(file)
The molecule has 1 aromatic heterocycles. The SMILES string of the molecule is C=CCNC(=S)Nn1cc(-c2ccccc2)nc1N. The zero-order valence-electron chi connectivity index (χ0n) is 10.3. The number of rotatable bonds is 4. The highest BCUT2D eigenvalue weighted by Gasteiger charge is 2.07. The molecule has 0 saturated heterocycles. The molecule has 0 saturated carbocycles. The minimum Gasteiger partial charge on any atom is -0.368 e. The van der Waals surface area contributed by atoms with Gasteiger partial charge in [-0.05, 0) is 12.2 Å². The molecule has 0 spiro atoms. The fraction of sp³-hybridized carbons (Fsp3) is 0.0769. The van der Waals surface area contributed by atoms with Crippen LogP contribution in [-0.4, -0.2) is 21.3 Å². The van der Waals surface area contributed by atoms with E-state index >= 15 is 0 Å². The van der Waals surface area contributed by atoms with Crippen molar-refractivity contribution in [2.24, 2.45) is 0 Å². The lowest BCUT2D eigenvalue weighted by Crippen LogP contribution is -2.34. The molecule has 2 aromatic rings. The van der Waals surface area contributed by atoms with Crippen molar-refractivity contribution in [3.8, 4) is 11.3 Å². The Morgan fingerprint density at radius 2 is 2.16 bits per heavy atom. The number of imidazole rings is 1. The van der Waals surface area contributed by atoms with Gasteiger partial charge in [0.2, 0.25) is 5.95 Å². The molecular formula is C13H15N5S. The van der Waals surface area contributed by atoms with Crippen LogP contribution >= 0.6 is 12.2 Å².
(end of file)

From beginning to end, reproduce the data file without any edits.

The molecule has 1 aromatic heterocycles. The SMILES string of the molecule is C=CCNC(=S)Nn1cc(-c2ccccc2)nc1N. The zero-order valence-electron chi connectivity index (χ0n) is 10.3. The number of rotatable bonds is 4. The highest BCUT2D eigenvalue weighted by Gasteiger charge is 2.07. The molecule has 0 saturated heterocycles. The molecule has 0 saturated carbocycles. The minimum Gasteiger partial charge on any atom is -0.368 e. The van der Waals surface area contributed by atoms with Gasteiger partial charge in [-0.05, 0) is 12.2 Å². The molecule has 0 spiro atoms. The fraction of sp³-hybridized carbons (Fsp3) is 0.0769. The van der Waals surface area contributed by atoms with Crippen LogP contribution in [-0.4, -0.2) is 21.3 Å². The van der Waals surface area contributed by atoms with E-state index >= 15 is 0 Å². The van der Waals surface area contributed by atoms with Crippen molar-refractivity contribution in [2.24, 2.45) is 0 Å². The lowest BCUT2D eigenvalue weighted by Crippen LogP contribution is -2.34. The molecule has 2 aromatic rings. The van der Waals surface area contributed by atoms with Crippen molar-refractivity contribution in [3.8, 4) is 11.3 Å². The Morgan fingerprint density at radius 2 is 2.16 bits per heavy atom. The number of imidazole rings is 1. The van der Waals surface area contributed by atoms with Gasteiger partial charge in [0.2, 0.25) is 5.95 Å². The molecular formula is C13H15N5S. The van der Waals surface area contributed by atoms with Crippen LogP contribution >= 0.6 is 12.2 Å².